“Sometimes it’s a pain, but when you get a ratchet strap on a load and you’re tightening from one side, you’re actually putting uneven pressure on the load as you’re tightening it down,” he says. “If you use a corner protector, it allows that strap to slide and adjust so you have even pull on a load.”

General Requirements for Securing Articles of Cargo §393.106 (b & c).

Cargo must be firmly immobilized or secured on or within a vehicle by structures of adequate strength, dunnage, shoring bars, tie-downs, or a combination of these. Articles of cargo that are likely to roll must be restrained by wedges, a cradle, or other equivalent means to prevent rolling. The means of preventing rolling must not be capable of becoming unintentionally unfastened. Articles of cargo placed beside each other and secured by transverse tie-downs must either be placed in direct contact with each other or be prevented from shifting towards each other.

Aggregate Working Load Limit for Tie-Downs §393.106 (d) – Direct Tie-Downs.

The aggregate working load limit for tie-downs used to secure an article against movement must be at least one-half times the weight of the article or articles.

The aggregate working load limit is the sum of: one-half the working load limit of each tie-down from an anchor point on the vehicle to an anchor point on the article of cargo; one-half the working load limit of each tie-down that goes from an anchor point on the vehicle, passes through, over, or around the article of cargo and is then attached to the same side of the vehicle.

Aggregate Working Load Limit for Tie-Downs §393.106 (d) – Indirect Tie-Down.

The aggregate working load limit for tie-downs used to secure an article against movement must be at least one-half times the weight of the article or articles.

The aggregate working load limit is the sum of: the full working load limit for each tie-down that goes from an anchor point through, over or around the article of cargo and then attaches to another anchor point on the other side of the vehicle.

Tie-Downs Required to Secure a Load § 393.110.

Length and weight—no bulkhead: one tie-down for articles five feet or less in length, and 1100 lbs or less in weight; two tie-downs if the article is five feet or less in length and more than 1100 lbs; two tie-downs if the article is longer than five feet and less than or equal to 10 feet; two-tie-downs if the article is longer than 10 feet and one additional tie-down for every 10 feet beyond the first 10 feet of article length or fraction thereof.

Tie-downs Required to Secure a Load § 393.110.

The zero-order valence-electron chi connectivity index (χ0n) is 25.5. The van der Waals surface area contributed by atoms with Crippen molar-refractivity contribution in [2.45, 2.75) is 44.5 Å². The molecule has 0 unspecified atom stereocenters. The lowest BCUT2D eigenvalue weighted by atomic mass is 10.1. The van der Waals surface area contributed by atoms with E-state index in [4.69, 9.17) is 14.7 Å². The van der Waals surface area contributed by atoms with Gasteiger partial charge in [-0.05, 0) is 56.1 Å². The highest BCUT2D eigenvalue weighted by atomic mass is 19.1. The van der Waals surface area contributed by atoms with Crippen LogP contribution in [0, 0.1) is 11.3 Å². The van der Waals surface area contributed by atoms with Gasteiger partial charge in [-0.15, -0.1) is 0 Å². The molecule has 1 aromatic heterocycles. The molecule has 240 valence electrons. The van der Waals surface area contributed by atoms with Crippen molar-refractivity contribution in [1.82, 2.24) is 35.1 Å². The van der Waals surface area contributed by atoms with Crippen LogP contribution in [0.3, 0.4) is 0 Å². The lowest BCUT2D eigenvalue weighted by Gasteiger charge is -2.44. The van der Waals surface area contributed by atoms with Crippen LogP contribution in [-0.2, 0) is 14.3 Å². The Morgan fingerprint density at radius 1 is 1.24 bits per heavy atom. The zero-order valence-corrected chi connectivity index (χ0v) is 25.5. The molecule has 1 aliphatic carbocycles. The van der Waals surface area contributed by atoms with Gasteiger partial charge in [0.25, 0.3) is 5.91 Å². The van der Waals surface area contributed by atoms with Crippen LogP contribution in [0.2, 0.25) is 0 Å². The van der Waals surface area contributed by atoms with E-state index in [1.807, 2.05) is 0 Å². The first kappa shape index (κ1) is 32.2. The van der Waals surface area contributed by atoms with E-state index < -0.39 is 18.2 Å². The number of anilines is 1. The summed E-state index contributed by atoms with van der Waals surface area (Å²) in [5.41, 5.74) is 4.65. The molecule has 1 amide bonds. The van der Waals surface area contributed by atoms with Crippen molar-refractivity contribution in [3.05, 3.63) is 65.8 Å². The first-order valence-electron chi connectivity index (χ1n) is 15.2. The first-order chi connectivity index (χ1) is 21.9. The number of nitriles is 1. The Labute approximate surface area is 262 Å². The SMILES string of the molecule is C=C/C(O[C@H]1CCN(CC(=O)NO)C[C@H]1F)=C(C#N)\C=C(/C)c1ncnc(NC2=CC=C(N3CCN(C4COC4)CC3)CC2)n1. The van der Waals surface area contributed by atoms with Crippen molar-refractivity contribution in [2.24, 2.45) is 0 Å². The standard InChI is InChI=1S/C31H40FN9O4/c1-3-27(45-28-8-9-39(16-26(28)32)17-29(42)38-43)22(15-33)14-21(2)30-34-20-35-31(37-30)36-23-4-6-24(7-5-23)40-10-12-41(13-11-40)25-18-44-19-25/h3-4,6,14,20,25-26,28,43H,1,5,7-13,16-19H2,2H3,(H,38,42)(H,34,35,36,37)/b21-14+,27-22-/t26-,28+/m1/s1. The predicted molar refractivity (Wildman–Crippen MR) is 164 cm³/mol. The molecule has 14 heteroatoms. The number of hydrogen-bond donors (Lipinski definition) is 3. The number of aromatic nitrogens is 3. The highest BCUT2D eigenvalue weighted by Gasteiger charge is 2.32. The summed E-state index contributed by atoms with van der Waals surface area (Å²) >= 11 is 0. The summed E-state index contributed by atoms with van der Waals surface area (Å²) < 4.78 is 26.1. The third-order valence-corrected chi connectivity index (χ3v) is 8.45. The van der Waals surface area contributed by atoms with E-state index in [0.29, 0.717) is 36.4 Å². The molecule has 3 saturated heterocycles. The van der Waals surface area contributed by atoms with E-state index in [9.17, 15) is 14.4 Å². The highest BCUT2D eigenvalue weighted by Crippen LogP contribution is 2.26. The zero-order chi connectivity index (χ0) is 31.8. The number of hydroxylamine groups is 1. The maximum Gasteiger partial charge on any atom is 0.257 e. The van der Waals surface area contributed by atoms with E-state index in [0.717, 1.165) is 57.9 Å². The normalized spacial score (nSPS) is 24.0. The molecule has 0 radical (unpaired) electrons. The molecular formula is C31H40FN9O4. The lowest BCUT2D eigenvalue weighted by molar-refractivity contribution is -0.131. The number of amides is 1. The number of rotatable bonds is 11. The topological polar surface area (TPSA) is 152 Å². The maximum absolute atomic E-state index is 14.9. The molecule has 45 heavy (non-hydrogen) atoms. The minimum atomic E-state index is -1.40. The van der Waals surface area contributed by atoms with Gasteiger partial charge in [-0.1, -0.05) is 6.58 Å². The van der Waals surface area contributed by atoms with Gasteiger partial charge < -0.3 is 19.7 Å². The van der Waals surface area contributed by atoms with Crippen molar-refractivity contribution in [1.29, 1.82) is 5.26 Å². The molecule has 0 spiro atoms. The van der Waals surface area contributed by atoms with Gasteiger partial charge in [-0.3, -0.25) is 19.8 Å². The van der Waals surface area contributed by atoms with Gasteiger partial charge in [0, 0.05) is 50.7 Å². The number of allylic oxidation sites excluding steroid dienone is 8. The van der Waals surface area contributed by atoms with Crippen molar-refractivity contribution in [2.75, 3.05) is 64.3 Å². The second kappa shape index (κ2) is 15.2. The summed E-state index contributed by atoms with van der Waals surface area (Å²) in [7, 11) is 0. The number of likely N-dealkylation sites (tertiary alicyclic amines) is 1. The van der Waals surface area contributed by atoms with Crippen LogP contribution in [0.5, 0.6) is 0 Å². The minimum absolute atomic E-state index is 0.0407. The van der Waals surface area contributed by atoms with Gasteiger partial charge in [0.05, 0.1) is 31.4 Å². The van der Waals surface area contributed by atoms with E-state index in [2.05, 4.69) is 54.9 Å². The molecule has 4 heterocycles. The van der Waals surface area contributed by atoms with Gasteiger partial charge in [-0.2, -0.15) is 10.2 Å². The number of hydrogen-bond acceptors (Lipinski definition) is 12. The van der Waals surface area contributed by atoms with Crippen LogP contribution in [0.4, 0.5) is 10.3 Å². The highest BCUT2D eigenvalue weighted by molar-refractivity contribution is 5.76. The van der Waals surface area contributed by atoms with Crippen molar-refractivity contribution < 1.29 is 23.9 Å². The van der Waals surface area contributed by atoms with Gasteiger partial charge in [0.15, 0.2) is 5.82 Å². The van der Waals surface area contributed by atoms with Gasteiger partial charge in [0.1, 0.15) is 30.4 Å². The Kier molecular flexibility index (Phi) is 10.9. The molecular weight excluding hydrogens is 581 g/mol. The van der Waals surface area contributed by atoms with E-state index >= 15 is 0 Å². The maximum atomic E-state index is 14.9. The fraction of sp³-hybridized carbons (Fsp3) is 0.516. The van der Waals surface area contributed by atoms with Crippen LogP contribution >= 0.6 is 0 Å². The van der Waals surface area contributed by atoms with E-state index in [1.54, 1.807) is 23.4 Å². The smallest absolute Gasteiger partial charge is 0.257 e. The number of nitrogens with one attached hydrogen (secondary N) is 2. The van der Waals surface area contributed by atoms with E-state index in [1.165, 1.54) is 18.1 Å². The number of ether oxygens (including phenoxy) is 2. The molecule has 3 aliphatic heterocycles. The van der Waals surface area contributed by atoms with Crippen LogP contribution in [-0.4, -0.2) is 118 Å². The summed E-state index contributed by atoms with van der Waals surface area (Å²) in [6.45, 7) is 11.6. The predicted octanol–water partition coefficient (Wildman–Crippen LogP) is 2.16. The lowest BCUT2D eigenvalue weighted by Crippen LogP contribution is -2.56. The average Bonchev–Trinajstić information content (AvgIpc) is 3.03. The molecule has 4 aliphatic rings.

Length and weight—bulkheaded: If an individual article is blocked, braced or immobilized to prevent movement by a header board, bulkhead, or other articles which are adequately secure, or by appropriate blocking or immobilization method, it must be secured by one tie-down every 10 feet of article length or fraction thereof.

Unitized loads: Bundles that are 10 feet (3.04m) need only one tie-down in the first 10 feet (3.04m) when blocked and need two tie-downs in the first 10 feet (3.04m) when not blocked.

Note: Repairs. Webbing used in tie-down assemblies shall not be repaired or spliced.

“We get a lot of questions about this,” he says. “People want to take it and repair it themselves or ask us to do it. When we sew an assembly together, that sew pattern is a load-bearing pattern. So you don’t want to give it to your grandmother and have her sew it. You’re potentially putting yourself in a liability situation. Those patterns are designed to be load-bearing.”

Webbing straps must be protected when used on rough or sharp objects. Straps that are cut, worn or damaged shall not be used and shall be replaced immediately. All strap assemblies shall be inspected prior to each use. The use of “Cheater Bars” or other means of increasing leverage on a ratchet buckle handle, chain binder or winch, other than a Kinedyne-approved device, can cause serious injury to the user and/or bystander, he says.

Grade 70 chain is a higher strength, heat-treated, carbon-steel chain typically used by the trucking industry, loggers, and highway crews. Grade 70 chain WLLs are approximately 20% higher than Grade 43.

Chain inspection—what to look for: bent or twisted chain links, stretched, worn, heat damage or nicked chain links. If any of the above defects are identified, immediately remove from service.

The Rules for Metal Coils § 393.120.

Metal coils roll easily if they are not secured properly. The method used must prevent all movement of the coils, because of their size and weight. Even slight movement can be dangerous. Coils can quickly develop momentum that can snap tie-downs.

Securing Metal Coils § 393.120(a).

Coils can be loaded one of three ways: eyes lengthwise; eyes vertical; eyes crosswise.

Eyes crosswise: maintain low angles on direct tie-downs; do not over-tighten tie-downs; the angle between a direct tie-down and the deck should always be less than 45 degrees; use edge protectors or channel guides when securing metal coils; it is recommended to use a friction mat; coil must be secured to pallet to withstand all forces in the Performance Criteria; the sum of WLLs of all tie-downs must be at least 50% of weight of coils, based on requirements.

Eyes lengthwise: two tie-downs directly attached through the eye of the coil and one tie-down traversed over the eye, or two tie-downs that pass over front and rear of coil. If a steel coil weighs 10,000 lbs, the load securement method must provide 8000 lbs of tie-down securement. This requirement prevents movement in the forward direction, which is expressed as 80% of the cargo weight or 0.8g. Each coil must be secured by means of timbers, chocks, wedges or cradle to prevent the coil from rolling. The means of preventing movement must support the coil off the deck and must not be capable of becoming unintentionally unfastened or loose while the vehicle is in transit. If timbers, chocks or wedges are used, they must be held in place by coil racks, bunks or similar devices to prevent them from coming loose.

“These are the federal regulations—states and countries may have other regulations above and beyond these,” he says. “State regulations can supersede or work together with federal regulations. It’s good to know your local motor carrier chapter. They are a good source of knowledge.” ♦

Hide comments

Comments

  • Allowed HTML tags: <em> <strong> <blockquote> <br> <p>

Plain text

  • No HTML tags allowed.
  • Web page addresses and e-mail addresses turn into links automatically.
  • Lines and paragraphs break automatically.
Publish